Schenectady County

Union class learns, helps out on Gulf Coast

A group of Union College students has been doing a little bit of everything on their current trip to

A group of Union College students has been doing a little bit of everything on their current trip to Louisiana.

They’ve been having a good time, seeing a Zydeco band, getting ready to visit the French Quarter.

But the bulk of their trip has been spent demolishing and painting.

Today, they’re going to be planting.

It’s all part of a class held during break dedicated to community service.

For the first three years, the class has been focused on volunteering and learning about the continuing cleanup in New Orleans and the Gulf Coast region after Hurricane Katrina.

“We’re having a great time,” senior Rachel Cohen said Friday by phone from the city. “We’ve met a lot of cool people. They all want to tell you their story about Katrina. They’re really grateful for the help.”

Today’s work is to be on the Gulf Coast at the Barataria-Terrebonne National Estuary Program near Port Forchon, helping to replant native grasses in an effort to slow the erosion of vital wetlands.

The class was born in the wake of Katrina, according to sociology lecturer Janet Grigsby, who has accompanied the 16 students on this year’s trip.

That first winter after Katrina, 30 Union students made the trip with advisers and staff as the hurricane cleanup effort was still in its infancy.

The massive cleanup and restoration has brought countless thousands of college students and other volunteers to the region in the years since.

The 2005 trip was followed by another in 2006. By 2007, the effort was made more formal with a mini-term class built around it, Grigsby said.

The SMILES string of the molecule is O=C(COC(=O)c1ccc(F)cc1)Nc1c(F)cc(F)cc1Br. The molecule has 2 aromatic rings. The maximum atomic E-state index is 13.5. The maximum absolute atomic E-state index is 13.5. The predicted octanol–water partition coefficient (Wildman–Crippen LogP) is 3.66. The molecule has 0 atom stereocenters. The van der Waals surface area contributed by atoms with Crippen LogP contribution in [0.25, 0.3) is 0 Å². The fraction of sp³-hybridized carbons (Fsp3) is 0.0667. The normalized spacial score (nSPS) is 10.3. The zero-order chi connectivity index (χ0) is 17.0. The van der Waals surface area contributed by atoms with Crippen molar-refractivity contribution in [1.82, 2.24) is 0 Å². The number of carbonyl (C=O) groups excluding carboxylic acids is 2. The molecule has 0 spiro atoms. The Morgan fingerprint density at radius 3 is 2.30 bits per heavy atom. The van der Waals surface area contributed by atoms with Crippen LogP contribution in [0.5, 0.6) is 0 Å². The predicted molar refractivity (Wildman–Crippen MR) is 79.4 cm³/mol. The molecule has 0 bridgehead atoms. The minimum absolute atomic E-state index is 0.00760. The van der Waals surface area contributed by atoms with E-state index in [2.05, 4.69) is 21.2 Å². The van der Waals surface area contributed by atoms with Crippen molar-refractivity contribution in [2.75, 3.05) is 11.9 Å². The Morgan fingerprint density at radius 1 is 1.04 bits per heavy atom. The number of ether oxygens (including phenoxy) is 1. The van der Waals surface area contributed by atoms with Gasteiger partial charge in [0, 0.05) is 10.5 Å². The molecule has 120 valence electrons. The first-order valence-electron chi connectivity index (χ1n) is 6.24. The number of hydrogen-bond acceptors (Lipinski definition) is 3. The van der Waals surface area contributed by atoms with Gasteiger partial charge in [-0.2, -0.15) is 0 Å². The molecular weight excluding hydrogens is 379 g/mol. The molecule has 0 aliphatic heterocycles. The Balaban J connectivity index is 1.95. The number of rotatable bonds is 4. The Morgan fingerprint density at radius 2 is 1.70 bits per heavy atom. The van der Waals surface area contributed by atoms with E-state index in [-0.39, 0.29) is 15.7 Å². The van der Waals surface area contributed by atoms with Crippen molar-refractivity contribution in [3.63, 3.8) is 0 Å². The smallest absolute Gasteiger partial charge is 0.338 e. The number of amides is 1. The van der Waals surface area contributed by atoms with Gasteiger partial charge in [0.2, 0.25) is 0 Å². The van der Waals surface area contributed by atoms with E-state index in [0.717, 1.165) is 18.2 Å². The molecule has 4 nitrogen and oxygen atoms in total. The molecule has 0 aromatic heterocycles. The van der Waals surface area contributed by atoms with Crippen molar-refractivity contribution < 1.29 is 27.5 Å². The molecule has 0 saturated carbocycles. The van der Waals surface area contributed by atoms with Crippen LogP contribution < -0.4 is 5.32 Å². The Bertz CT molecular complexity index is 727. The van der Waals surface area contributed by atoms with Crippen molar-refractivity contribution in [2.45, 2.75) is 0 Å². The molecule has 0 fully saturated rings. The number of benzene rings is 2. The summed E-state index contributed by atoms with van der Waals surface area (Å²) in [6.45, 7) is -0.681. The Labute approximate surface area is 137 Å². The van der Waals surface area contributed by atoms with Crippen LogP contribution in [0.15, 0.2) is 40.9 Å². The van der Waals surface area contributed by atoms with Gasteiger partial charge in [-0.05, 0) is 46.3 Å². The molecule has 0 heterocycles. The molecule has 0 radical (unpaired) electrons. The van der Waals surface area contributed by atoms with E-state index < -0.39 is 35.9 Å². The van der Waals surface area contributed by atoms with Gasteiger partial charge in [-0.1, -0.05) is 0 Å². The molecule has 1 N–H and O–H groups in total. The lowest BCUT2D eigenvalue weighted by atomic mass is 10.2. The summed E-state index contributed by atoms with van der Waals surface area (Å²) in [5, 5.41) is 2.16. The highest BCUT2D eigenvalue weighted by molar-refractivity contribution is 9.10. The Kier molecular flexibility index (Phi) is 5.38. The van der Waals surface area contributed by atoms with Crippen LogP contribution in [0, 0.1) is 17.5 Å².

This year’s group left Dec. 6 and is to return Dec. 20. The cost of the class is $1,500 per student, which is only what it costs the college to offer it, she said. The amount covers transportation, housing and food for the two weeks.

“We don’t just come down and fix houses,” Grigsby said by phone from New Orleans. “The intention is for students to understand what kinds of things go on down here, and what kinds of things led to a disaster like Hurricane Katrina.”

Future classes may go elsewhere, Grigsby said. But for now, there’s plenty of service still to be done in and around New Orleans.

After the students return, they’ll give presentations on their experiences.

The demolition and construction work has been new to some, said Cohen, originally from New Jersey. Cohen has had some experience herself through her grandfather, who made cabinets.

“Some people really didn’t understand how much energy and time it takes to rebuild a house,” she said. “A lot of the houses they don’t want to knock down, they want to rebuild and recover what they had.”

Today’s effort is focusing on the disappearing wetlands along Louisiana’s coast. The students and other volunteers are to help plant 4,500 native wetland plants and grasses in an effort to slow the disappearance of the wetlands.

Cohen said she’s looking forward to the experience.

“We’ll probably get really dirty, but I think it’ll be fun,” she said.

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